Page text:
ENGL 2803 credits
Survey of Children's Literature
Prerequisite(s): Any two first-year courses numbered 105 or higher
This course introduces students to the major streams of literature written in English for children from the 17th century through the "Golden Age" of children's literature in the Victorian period and the early part of the 20th century. The course will focus on major authors in classical children's literature and on the images of childhood presented in these works over time.

ENGL 3014 credits
Homer, Classicism, and English Literary History
Prerequisite(s): Any two second-year English courses
This course is specifically designed to introduce students of English literature to the influence of Homer and other classical authors on the development of the English literary tradition.

ENGL 3033 credits
Writing Historical Fiction
Prerequisite(s): Any two 200-level English courses. One of ENGL 211, 212, 213, or 215 recommended.
Historical Fiction is a genre combining traditional fiction elements with research and historical content. This course is an introduction to the creative elements and techniques associated with Historical Fiction writing. Works by skilled writers are analyzed and studied as models. As a writing-intensive course, students will experiment with the elements of Historical Fiction to produce their own writing samples, which are then critiqued by the instructor and classmates in the
workshop.

ENGL 3044 credits
Topics in Medieval literature
Prerequisite(s): Any two second-year English courses
This course will introduce students to the non-Chaucerian literature of the 14th and 15th centuries in England. Topics are based on individual themes, genres, or authors.

ENGL 3064 credits
Chaucer
Prerequisite(s): Any two second-year English courses
Following a concise study of Chaucer’s Middle English, students will read representative selections from Chaucer’s poetic works in all genres, with particular emphasis on the Canterbury Tales.

ENGL 3094 credits
Topics in Renaissance Literature
Prerequisite(s): Any two second-year English courses
This course introduces students to writers and literature of the 16th and 17th centuries (excluding Shakespeare and Milton).

ENGL 3104 credits
Elizabethan and Jacobean Drama
Prerequisite(s): Any two second-year English courses
This course will survey Elizabethan and Jacobean Drama, excluding Shakespeare's plays.

ENGL 3113 credits
Novel Writing
Prerequisite(s): Any two 200-level English courses. One of ENGL 211, 212, 213, or 215 recommended.
This course further explores fiction writing, specifically the creative elements and techniques necessary to the popular genre of the novel. Excerpts of novels by skilled authors will be analyzed as models. Authors working in this genre will be invited to speak in the class. As a writing-intensive course, students will experiment with novel writing elements to produce their own writing samples,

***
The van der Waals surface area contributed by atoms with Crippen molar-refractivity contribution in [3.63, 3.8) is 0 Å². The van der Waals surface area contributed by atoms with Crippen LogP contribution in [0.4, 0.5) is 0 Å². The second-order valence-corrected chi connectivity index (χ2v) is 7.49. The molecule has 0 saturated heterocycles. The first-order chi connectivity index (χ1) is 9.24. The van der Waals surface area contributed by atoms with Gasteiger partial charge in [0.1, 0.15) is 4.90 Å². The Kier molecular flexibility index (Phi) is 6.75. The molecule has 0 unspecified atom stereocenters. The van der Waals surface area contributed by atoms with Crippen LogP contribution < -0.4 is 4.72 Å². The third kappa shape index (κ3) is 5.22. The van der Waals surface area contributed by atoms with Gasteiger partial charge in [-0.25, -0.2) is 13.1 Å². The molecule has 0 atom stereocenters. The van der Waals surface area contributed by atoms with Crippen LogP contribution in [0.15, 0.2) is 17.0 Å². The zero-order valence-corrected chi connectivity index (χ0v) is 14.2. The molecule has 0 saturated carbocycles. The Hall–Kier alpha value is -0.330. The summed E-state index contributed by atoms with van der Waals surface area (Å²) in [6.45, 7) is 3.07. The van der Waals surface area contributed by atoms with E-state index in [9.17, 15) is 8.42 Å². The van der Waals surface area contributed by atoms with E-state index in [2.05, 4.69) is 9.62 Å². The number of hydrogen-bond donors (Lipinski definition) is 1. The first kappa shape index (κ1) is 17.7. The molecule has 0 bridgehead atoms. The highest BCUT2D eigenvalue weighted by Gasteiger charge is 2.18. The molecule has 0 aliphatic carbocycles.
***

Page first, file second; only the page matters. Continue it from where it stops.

which will then be critiqued by the instructor and classmates in the workshop.
PREREQUISITES: Any two 200-level English courses. One of ENGL 211, 212, 213, or 215

ENGL 3124 credits
Shakespeare
Prerequisite(s): Any two second-year English courses
This course examines a representative sample of Shakespeare's plays selected from the "genres" of the works as they have been traditionally divided.

ENGL 3153 credits
Writing Children's Literature
Prerequisite(s): Any two 200-level English courses. One of ENGL 211, 212, 213, or 215 recommended.
A writing/seminar course detailing the elements specific to the genre of Children’s Literature. Samples of popular Children’s Literature will be used as models. As a writing-intensive course, students will learn techniques to produce successful children's literature in several genres. Writing produced in the class will be
critiqued in a workshop setting. Special emphasis will be placed on learning the skill of constructive critical analysis of new writing.

ENGL 3164 credits
Milton
Prerequisite(s): Any two second-year English courses
The poetry and prose of John Milton will be examined.

ENGL 3184 credits
Major Authors of the Restoration and Eighteenth Century: Dryden, Swift, Pope, Johnson
Prerequisite(s): Any two second-year English courses
This course will study Dryden, Pope, Swift, and Johnson as well as some of their contemporaries.

ENGL 3194 credits
The Eighteenth-Century Novel
Prerequisite(s): Any two 200-level English courses
The course will introduce students to the birth and early development of the English novel through such writers as Defoe, Fielding, Richardson, and Sterne.

ENGL 3234 credits
Special Topics in Romanticism
Prerequisite(s): Any two second-year English courses